»Auf den Spuren römischer Kamele. Ein neuer Ansatz zu Migrationsstudien mittels Kohlenstoff- und Sauerstoffisotopie«
Lecture Series »Neue Bioarchäologische Forschungen«
Sophie Habinger | Department of Geosciences at the Tübingen University
Although camels are not native to Europe, they have been found repeatedly at various sites in the Roman provinces. The oldest finds date back to the 1st century A.D. As there are also juvenile individuals among the finds, for example in Tanais, it was hypothesised that camels were not only imported to Europe, but also bred there.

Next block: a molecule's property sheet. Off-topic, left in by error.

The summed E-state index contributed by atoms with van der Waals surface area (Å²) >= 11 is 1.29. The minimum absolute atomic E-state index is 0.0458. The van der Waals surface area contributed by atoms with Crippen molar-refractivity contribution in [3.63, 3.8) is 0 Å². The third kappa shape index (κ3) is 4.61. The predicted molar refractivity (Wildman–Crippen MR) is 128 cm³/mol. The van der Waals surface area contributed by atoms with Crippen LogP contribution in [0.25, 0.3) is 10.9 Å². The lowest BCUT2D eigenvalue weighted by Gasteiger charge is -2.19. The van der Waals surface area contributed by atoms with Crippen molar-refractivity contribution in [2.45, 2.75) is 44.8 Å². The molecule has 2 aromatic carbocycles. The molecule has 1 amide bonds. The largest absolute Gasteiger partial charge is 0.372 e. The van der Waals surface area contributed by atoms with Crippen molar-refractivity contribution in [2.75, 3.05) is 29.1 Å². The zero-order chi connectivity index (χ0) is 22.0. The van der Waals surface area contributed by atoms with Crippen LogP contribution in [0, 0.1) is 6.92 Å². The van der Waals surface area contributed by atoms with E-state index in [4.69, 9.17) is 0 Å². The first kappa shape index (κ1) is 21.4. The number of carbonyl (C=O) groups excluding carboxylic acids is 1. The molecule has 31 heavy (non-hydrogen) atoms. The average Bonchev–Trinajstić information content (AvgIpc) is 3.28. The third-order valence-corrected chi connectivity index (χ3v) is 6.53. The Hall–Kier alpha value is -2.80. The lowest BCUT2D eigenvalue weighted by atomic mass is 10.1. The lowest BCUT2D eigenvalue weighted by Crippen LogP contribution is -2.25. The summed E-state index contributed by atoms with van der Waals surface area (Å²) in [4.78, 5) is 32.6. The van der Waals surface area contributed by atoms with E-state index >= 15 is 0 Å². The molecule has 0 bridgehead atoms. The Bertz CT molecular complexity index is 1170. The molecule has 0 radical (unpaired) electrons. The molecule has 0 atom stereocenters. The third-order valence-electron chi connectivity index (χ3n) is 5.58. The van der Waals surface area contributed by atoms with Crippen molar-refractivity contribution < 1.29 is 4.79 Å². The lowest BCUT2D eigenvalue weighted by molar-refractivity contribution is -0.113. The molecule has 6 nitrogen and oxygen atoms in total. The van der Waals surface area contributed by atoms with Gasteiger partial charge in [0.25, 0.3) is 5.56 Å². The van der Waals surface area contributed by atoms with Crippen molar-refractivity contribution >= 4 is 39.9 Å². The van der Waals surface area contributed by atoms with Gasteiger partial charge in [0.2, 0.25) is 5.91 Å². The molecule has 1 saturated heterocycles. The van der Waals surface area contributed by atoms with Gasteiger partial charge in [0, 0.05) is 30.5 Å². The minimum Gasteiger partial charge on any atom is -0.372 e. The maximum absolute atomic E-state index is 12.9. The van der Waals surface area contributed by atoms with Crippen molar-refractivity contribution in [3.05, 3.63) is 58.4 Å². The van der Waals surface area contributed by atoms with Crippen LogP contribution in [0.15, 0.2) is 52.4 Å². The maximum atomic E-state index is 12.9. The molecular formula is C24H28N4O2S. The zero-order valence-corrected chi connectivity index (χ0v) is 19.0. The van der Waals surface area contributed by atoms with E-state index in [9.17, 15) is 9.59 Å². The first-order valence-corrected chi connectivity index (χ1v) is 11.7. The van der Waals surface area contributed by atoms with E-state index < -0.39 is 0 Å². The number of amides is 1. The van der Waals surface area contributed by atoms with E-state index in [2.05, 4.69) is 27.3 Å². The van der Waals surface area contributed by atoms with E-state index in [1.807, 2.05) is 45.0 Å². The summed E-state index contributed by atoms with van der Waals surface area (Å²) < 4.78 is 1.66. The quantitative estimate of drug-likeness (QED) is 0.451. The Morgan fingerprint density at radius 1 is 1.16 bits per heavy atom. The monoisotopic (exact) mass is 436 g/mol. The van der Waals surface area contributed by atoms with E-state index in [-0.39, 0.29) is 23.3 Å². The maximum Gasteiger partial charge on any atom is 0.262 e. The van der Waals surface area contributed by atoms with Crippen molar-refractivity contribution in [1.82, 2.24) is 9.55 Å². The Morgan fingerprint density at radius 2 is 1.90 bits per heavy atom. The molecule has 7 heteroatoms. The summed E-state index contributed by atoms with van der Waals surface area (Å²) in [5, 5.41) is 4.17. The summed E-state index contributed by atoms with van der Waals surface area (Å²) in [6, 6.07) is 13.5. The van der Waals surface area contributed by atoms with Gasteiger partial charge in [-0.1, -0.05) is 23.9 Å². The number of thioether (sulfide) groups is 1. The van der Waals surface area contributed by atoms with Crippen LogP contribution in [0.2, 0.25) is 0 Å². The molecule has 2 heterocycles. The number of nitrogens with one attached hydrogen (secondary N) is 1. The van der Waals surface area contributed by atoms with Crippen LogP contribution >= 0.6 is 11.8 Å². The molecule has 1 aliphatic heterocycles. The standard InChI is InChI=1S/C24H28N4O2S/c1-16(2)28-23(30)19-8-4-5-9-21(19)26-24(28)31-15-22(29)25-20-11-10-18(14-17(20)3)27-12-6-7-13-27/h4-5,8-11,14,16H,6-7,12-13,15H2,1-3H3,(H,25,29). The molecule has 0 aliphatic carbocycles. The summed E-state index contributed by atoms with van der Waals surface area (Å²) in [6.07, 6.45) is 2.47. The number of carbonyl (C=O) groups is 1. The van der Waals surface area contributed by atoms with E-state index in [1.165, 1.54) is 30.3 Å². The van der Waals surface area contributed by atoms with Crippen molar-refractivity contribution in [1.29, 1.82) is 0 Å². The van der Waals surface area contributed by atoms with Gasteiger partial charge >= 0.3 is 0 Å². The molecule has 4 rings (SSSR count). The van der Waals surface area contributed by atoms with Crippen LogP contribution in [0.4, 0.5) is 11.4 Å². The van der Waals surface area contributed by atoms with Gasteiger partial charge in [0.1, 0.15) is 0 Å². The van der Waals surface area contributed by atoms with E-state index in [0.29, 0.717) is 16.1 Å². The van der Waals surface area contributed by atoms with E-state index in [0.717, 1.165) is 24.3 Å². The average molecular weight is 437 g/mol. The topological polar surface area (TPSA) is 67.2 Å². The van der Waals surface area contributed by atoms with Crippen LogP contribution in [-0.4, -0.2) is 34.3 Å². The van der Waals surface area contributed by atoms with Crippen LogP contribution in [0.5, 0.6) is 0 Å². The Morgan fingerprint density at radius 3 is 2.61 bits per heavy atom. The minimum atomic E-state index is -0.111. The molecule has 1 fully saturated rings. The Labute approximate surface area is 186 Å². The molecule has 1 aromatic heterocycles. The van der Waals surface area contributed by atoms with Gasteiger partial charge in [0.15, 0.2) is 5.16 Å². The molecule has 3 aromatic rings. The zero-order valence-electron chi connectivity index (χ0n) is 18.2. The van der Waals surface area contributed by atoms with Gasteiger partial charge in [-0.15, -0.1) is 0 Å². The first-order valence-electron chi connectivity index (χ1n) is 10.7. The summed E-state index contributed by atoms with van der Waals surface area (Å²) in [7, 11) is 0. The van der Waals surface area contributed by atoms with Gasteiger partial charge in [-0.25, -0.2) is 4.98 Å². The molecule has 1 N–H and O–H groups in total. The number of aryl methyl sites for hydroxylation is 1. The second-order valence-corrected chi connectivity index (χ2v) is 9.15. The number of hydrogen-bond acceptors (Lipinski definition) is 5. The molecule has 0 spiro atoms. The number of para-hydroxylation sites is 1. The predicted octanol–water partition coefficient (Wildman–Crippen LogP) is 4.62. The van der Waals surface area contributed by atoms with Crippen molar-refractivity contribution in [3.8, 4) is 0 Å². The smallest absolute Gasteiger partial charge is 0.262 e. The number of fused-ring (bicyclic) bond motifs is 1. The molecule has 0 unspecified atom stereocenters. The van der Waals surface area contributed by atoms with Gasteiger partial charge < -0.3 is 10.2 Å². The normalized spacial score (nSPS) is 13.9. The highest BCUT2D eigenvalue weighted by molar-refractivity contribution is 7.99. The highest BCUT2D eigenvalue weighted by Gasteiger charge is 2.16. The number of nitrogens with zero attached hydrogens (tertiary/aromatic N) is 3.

For this study, serial intra-individual samples of tooth enamel were taken from four camels from European sites (Innsbruck-Wilten, Mamer-Bertrange, Tongeren and Trier) dating from the 2nd to the 4th century AD. The carbonate content of the enamel was analysed in terms of its carbon (C) and oxygen (O) isotopes. These data are routinely used for climate, environmental and dietary reconstructions. Here, they were used in a new approach to narrow down possible places of origin of the camels and to reconstruct large-scale migration movements during the first years of the animals' lives. The results of our study argue against the hypothesis of a European camel breeding by the Romans, as all individuals grew up in habitats outside Europe. In addition, the method we used can be used as an additional proxy for distinguishing 'Camelus bactrianus' and 'Camelus dromedarius' because of the specific, climatically very different distribution areas of the two camel species.